I'm about to finish the 3D CAD design of my new shield; I will post drawing and cutaways of the project soon.
Emanuele :)

Re: Shield for Gamma spectroscopy

Post: 749 - Emanuele C.
March 24th, 2014 07:03:51pm
Hi Michele, nice to meet you. :)
I thought this solution basically for two reason:
1) In order to melt lead you should have fournaces and special equipment such as mold, protections, fume extracors, etc. Trying to do it yourself at home is quite risky and raises some concerns about health (.. end eventualy your family will be concerned about your "mental" health Yes, shots avoid lead to be molten into into mold, even if some precautions should be taken due to the fine dust that may escape during the pouring operations.
2) It is easier to transport the shielding encasing and the lead in case of portable equipment.

I don't know if is more effective compared to a solid lead shielding, but it is for sure lighter ;)

Thanks for your comments.

Re: Shield for Gamma spectroscopy

Post: 754 - Boris
March 25th, 2014 07:03:01am
Hi Emanuele,

To eliminate all the risks, if you are going to use lead shot, with is a very sound plan,
you could order it plated, so the balls are encapsulated, copper would be ideal, but there are a number of materials used.

years ago, I used this as weights for diving, because it is more comfortable then the hard blocks.
but then I needed only 8 Kg, so there is a financial problem associated with this...

Cheers, Boris.

Re: Shield for Gamma spectroscopy

Post: 1177 - Stanford
June 18th, 2014 05:06:49pm
Mike, is there a technical consideration for not wanting lead dust or is that a health concern?

Boris, does copper plated lead shot eliminate or mitigate the xray problem?

Emanuele, thanks for this discussion. You brought your 150cps down to 25cps inside the shielding... what is considered low enough?


Re: Shield for Gamma spectroscopy

Post: 1179 - Markus
June 18th, 2014 07:06:13pm
Some good lowlevel shieldings have a 1.5mm layer tin and a layer 1.0 mm copper inside.
The lead have thickness from 50 to 100mm and more...this lead have a low own background.

The crazyest shielding i read about was a monster of 1x1x1 meter!!!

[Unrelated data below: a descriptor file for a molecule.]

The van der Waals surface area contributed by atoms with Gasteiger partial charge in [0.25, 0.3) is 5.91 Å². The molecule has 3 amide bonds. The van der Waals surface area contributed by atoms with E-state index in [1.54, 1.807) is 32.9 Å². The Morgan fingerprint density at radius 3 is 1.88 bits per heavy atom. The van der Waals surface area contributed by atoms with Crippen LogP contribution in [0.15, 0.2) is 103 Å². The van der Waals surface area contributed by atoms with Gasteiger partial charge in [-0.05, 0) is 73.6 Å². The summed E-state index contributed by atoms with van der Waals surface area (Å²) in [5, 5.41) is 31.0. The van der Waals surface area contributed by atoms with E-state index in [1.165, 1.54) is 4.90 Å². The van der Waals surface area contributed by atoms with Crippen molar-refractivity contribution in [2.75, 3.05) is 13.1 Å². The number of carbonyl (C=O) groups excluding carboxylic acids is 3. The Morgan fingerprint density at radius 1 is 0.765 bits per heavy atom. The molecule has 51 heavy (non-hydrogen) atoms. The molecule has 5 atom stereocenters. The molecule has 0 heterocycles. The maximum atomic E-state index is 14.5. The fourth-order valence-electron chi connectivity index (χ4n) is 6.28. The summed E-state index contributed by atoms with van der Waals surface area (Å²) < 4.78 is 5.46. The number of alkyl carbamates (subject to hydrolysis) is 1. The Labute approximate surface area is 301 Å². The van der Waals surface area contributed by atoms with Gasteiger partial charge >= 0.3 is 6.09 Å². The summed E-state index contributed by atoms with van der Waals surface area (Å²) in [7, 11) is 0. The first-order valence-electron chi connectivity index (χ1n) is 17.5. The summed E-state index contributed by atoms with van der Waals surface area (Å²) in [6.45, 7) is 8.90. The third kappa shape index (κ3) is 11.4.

with all around geigertubes to sort out the radioactivity where came from outside the shielding^^

Re: Shield for Gamma spectroscopy

Post: 1181 - Boris
June 18th, 2014 09:06:53pm
Hey Stanford,
Nope the copper plated layer is very thin, wont help a bit is my guestimation.

I would recommend thin copper sheet, rolled up it´s easy to adjust to the desired diameter.
and in this case more is better.

Tin and zinc are also very usable.
Bronze is an alloy of copper and tin. (used as bearings on heavy machinery)
Brass is copper and zinc.

euro coins are a nice alloy to (10-20-50 cents only)

This gives some ideas to what materials can be used.

Cheers, Boris.

Re: Shield for Gamma spectroscopy

Post: 1183 - Vital1 (Peter Daley)
June 19th, 2014 07:06:09am
I designed, and use a non conventional test chamber design.

I purchase enough painted plumbers lead on rolls, to create a 15mm thick lead
wall chamber.

I then lined the inner wall with 4mm of rolled copper sheeting.

Covered it all inside and out with Aluminum you can purchase as rolls from a
hardware store.

It is down to around 7 to 8 cps inside the sealed chamber, using a 50mm scintillator.

I use this designed because I wanted to test large and small items. This design makes it easier to position different sized items around the crystal.

Items like shoes, clothing, marinelli beakers, and check sources can all be placed in this test chamber design. Small samples are placed on plastic stands next to the scintillator.

It is easier to move, because the base and lid are separate from the body. Each
part can be lifted separately by one person.

The attached photo shows this test chamber design with a marinelle beaker full of coconut sugar ready for testing. There are four small rubber feet that the lid sits on. This is to stop metal to metal contact.

I just posted a soil test, using this design in the spectrum section of this forum